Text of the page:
Thursday, October 28, 2010
Back in the studio at last...
Fall here has been amazing, with mild weather still continuing, the color spectacular, and many of the trees still in full leaf! The coming week continues with showers and highs in the 50's and lows in the mid 40's, which gives the fall garden longer to grow and the tomatoes more time to ripen. Despite garden failures this year in some other areas, it has been a great year for tomatoes.
After time away from the studio, which the ever-so-short-seeming month of October has required, I find myself filled with a certain anxiety that tells me I need to get back to creating.
At times like this, my process involves going back and digging through my collection of "stuff" and pulling out the things that appeal to me. These will probably be the starting point for new pieces. I also look through boxes and boards that will serve as backgrounds and pull out the ones that call out to me.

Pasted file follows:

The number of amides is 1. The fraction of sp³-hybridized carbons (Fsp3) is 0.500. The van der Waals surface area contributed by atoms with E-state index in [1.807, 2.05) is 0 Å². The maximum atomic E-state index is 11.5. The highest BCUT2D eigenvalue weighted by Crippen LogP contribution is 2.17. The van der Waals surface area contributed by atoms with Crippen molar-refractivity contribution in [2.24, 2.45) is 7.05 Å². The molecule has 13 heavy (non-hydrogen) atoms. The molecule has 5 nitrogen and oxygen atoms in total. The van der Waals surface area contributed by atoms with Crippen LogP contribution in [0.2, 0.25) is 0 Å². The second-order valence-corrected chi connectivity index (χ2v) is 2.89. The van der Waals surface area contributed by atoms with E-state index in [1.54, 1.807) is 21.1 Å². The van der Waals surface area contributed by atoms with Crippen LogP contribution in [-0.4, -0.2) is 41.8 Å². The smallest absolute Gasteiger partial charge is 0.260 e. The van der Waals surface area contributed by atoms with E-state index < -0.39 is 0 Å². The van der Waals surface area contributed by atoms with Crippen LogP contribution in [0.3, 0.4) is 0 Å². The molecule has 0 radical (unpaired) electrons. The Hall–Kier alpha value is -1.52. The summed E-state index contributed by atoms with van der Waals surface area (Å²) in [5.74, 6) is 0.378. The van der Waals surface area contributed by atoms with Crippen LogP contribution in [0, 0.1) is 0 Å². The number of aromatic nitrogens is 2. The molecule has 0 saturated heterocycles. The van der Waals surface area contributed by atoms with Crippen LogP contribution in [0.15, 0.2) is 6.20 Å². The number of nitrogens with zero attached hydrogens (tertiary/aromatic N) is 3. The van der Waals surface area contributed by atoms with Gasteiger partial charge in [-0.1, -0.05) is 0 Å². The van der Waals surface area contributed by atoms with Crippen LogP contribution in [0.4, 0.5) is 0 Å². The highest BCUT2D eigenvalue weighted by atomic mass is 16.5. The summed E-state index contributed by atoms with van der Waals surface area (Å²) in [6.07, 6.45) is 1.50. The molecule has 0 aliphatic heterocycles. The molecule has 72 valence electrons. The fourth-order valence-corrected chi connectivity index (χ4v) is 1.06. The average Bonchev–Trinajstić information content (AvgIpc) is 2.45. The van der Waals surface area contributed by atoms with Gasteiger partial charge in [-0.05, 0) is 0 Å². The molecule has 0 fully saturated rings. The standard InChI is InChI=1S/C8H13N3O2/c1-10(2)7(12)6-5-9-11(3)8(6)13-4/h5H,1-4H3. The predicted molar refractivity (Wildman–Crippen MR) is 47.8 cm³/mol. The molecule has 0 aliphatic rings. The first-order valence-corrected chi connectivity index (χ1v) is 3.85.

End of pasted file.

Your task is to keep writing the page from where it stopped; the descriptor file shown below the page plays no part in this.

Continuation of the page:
The first step is always to determine the orientation of the background (vertical or horizontal) without having any idea what kind of piece I am going to do, and to put screw eyes and a hanging wire on the back. Having also freed up some wall space by this time, I hang the empty boxes on my working wall and begin placing the pieces I selected into each one just following my gut about what goes where. Of course some things will not be used.
Normally I work on 3-7 pieces at one time, bouncing between them on any given day. As soon as I can't figure out the next step on a piece, I move to another allowing my subconscious to work on the previous piece. During this whole process, I have no idea where any of them are going. The "stuff" seems to create its own connections, and it is my job to simply listen.
Sometimes I'll just look down or on my desk, and a piece will literally jump out at me as the perfect piece for an assemblage I am working on. Often two ideas sitting side by side will suggest a combination that should be used.
Starting with a theme means sudden death. The piece will be contrived and dull, at least in my eyes, and will possess none of the mystery and surprise that I love to feel when I look at this type of work.
(Room #5 by Diane Lou, 8"x4"x1")